- Mary Jo Salter
The new Sewanee Inn—it was like a dream. Although Wyatt wasn't its actual architect, I gave him credit. There seemed nothing in town (and nothing in my life as a writer, either) that wasn't raised up by his influence. As I think over his career, it seems a story of elevation-by-imagination.
In July 2014 the new Inn was only weeks old, and I could hardly believe the gourmet food and the Swiss chalet fireplace and the soaring atrium. I felt ancient that I could remember nearly two decades' worth of summers at the old Sewanee Inn. My daughters (and Wyatt always made kids feel welcome) loved the all-starch menus: corn with mashed potatoes with biscuits with breaded protein of some sort, covered in floury gravy and followed by cake. The old Inn had been one of those motel-style, one-floor establishments: not much to raze. Once the tall, peaked Sewanee Inn was erected, and I could survey the golf course from the great height of my second-floor balcony, I understood my own failure of imagination: the air had been there all along. We had only needed to populate its upper regions, with the help of stairs and elevators. And wasn't that insight something like Wyatt's, dreaming up a conference in a small town eight hundred miles from New York, and getting the country's most gifted literati to come?
The summer of 2014 was also the end of Rebel's Rest. One morning I stumbled on its charred remains: the old, historic log cabin inn with refined interiors had burned to a skeleton overnight. I thought of the three or four Conferences when I'd slept there: each time I'd been put in a charming room on the top floor. Now I looked at the patch of sky where the second story of Rebel's Rest had been. I could see myself up there, a ghost sleeping on a plane in space, and Wyatt's moving poem "The Razed House" came to mind. The house is survived by memory's furniture, including the [End Page 745] rocker "stilled / And tilting back before the window where / The first light fills your sill." It is, he writes, "as though the green world woke restored again."
Some years ago I wrote a poem about sitting in a rocking chair on the wide porch-on-stilts of Stirling's Coffee House. From my exalted perch I would stare beyond the huge, climbing hibiscus and across the street to the cemetery, which was inviting despite its unpersuasive offer of a life-alternative. Naturally I'd dedicated my poem, "Midsummer, Georgia Avenue," to Wyatt. I'd never have had that perch without his inviting me to co-teach a class with Anthony Hecht in 1995, and with so many other distinguished poets to follow. On the night before the Conference began, the faculty always gathered at Wyatt and Barbara's house for her elegant cooking and the fun of their company, and there was never an evening when I didn't newly covet the grace and scale of that house. Every summer Wyatt liked to tease me about my fear of flying. He regularly invited me for a spin in his private plane, pretending not to understand that I would never, ever say yes. I was grateful for all the ways he had elevated my life and the lives of others; I was delighted he was piloting Sewanee; but I would not venture in anybody's two-seater to ten thousand feet.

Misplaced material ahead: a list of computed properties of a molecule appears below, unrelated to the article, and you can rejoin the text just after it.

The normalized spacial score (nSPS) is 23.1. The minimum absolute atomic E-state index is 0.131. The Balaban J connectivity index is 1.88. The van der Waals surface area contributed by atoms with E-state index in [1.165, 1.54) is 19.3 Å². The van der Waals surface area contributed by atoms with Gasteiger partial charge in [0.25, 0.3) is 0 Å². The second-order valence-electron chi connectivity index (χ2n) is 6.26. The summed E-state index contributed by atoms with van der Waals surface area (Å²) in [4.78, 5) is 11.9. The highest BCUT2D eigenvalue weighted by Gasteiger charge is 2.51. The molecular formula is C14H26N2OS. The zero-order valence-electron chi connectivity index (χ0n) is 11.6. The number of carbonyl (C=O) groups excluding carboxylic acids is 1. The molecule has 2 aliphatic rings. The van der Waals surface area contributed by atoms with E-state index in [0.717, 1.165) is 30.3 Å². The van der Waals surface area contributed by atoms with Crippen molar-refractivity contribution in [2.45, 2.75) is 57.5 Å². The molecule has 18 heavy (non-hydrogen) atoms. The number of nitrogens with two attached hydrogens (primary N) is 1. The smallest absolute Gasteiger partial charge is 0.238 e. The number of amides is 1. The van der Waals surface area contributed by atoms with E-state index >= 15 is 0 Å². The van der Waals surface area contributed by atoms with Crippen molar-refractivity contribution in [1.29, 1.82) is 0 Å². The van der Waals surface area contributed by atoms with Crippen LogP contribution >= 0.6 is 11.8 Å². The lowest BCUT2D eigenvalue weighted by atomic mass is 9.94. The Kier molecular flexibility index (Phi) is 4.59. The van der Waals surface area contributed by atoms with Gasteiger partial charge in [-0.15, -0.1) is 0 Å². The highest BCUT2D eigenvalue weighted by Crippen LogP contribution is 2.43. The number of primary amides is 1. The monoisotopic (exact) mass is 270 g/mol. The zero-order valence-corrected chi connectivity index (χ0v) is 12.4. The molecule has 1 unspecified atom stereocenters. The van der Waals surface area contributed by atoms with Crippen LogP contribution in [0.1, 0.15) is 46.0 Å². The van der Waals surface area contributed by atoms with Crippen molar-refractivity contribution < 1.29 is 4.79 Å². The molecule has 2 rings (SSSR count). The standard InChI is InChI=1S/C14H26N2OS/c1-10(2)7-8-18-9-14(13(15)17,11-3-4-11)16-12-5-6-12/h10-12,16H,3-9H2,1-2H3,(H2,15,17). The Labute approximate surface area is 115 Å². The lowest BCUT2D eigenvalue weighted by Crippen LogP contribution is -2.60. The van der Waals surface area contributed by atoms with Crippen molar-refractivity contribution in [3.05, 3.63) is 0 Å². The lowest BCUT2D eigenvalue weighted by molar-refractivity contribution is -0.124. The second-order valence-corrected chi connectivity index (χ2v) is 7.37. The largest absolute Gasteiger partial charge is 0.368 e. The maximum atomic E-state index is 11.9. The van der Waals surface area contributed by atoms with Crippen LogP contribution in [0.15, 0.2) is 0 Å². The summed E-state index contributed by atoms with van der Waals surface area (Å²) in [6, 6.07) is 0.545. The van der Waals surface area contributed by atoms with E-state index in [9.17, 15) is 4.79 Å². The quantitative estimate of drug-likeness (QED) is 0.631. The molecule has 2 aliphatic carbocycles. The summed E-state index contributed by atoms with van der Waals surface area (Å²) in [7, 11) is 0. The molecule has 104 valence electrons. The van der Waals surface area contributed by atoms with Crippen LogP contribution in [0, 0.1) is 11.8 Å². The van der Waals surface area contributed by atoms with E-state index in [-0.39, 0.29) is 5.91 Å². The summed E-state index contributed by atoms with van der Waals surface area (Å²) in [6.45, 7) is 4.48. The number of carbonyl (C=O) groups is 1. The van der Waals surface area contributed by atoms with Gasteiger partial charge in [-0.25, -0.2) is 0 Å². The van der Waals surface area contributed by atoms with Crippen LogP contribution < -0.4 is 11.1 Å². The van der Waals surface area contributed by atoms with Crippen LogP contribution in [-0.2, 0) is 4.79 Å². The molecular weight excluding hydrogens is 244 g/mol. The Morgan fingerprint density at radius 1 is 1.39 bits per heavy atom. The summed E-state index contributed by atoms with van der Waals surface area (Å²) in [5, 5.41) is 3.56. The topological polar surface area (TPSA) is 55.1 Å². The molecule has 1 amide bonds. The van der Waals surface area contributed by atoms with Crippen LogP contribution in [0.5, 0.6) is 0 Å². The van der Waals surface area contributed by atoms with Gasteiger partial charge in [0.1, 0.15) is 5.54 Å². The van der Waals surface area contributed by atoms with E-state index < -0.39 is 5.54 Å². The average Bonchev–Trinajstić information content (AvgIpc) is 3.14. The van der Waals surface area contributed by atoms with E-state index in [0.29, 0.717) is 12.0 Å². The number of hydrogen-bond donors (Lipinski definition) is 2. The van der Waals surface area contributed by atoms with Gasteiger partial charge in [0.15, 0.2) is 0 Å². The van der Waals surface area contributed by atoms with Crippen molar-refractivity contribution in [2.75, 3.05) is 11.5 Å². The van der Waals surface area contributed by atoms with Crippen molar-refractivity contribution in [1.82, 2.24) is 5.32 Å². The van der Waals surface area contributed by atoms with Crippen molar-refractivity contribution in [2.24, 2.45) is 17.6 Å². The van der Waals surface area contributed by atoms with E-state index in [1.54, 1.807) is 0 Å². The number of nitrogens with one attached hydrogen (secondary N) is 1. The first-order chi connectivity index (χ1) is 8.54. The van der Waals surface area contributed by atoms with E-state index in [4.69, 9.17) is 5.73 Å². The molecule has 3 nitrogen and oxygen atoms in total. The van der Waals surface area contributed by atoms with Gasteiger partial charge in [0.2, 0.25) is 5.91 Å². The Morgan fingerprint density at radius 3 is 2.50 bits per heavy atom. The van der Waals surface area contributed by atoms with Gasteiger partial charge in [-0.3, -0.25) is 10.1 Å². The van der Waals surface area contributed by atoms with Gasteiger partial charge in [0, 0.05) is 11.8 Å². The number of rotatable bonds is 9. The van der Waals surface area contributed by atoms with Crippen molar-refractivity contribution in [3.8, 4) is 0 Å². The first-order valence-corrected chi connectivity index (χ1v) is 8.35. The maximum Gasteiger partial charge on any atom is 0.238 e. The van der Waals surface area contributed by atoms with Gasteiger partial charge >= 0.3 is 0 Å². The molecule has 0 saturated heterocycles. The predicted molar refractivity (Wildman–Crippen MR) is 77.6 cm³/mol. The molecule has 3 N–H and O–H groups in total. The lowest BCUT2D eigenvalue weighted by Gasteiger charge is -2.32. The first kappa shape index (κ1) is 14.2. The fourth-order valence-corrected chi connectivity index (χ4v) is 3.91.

Wyatt has always been a giant to me, and that's not merely because he stands a full foot taller. I've watched slack-jawed as not merely his young staff but his oldest, stubbornest faculty have internalized and obeyed his every rule. Part of Wyatt's authority derives from his having so much more energy, not to mention generosity and good humor, than even the best of us. He thinks nothing of repairing to the French House for hours of juicy literary anecdotes (what a bank of those he has) after a twelve-hour workday...